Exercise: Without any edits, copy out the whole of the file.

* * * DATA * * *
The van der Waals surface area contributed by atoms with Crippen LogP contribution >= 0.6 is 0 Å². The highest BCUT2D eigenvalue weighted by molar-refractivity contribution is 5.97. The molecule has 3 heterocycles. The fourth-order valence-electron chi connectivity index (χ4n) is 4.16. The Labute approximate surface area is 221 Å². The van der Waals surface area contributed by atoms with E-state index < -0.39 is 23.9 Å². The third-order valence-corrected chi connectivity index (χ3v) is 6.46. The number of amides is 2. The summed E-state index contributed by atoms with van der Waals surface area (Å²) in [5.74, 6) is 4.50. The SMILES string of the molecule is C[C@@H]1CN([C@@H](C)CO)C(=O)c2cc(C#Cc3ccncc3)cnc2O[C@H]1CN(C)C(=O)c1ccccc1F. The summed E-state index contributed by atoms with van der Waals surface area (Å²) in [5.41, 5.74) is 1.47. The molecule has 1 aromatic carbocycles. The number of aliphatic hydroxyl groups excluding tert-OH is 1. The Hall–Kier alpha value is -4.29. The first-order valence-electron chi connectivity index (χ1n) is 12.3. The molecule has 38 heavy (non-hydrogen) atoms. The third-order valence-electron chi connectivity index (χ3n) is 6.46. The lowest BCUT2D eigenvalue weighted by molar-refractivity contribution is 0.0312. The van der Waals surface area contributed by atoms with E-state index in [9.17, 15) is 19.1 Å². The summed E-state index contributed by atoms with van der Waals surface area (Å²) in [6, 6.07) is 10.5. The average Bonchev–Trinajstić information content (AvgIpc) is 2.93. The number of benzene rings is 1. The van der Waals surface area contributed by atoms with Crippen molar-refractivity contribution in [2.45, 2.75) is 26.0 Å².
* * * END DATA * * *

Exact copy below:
The van der Waals surface area contributed by atoms with Crippen LogP contribution >= 0.6 is 0 Å². The highest BCUT2D eigenvalue weighted by molar-refractivity contribution is 5.97. The molecule has 3 heterocycles. The fourth-order valence-electron chi connectivity index (χ4n) is 4.16. The Labute approximate surface area is 221 Å². The van der Waals surface area contributed by atoms with E-state index < -0.39 is 23.9 Å². The third-order valence-corrected chi connectivity index (χ3v) is 6.46. The number of amides is 2. The summed E-state index contributed by atoms with van der Waals surface area (Å²) in [5.74, 6) is 4.50. The SMILES string of the molecule is C[C@@H]1CN([C@@H](C)CO)C(=O)c2cc(C#Cc3ccncc3)cnc2O[C@H]1CN(C)C(=O)c1ccccc1F. The summed E-state index contributed by atoms with van der Waals surface area (Å²) in [5.41, 5.74) is 1.47. The molecule has 1 aromatic carbocycles. The number of aliphatic hydroxyl groups excluding tert-OH is 1. The Hall–Kier alpha value is -4.29. The first-order valence-electron chi connectivity index (χ1n) is 12.3. The molecule has 38 heavy (non-hydrogen) atoms. The third-order valence-electron chi connectivity index (χ3n) is 6.46. The lowest BCUT2D eigenvalue weighted by molar-refractivity contribution is 0.0312. The van der Waals surface area contributed by atoms with E-state index in [9.17, 15) is 19.1 Å². The summed E-state index contributed by atoms with van der Waals surface area (Å²) in [6, 6.07) is 10.5. The average Bonchev–Trinajstić information content (AvgIpc) is 2.93. The number of benzene rings is 1. The van der Waals surface area contributed by atoms with Crippen molar-refractivity contribution in [2.45, 2.75) is 26.0 Å².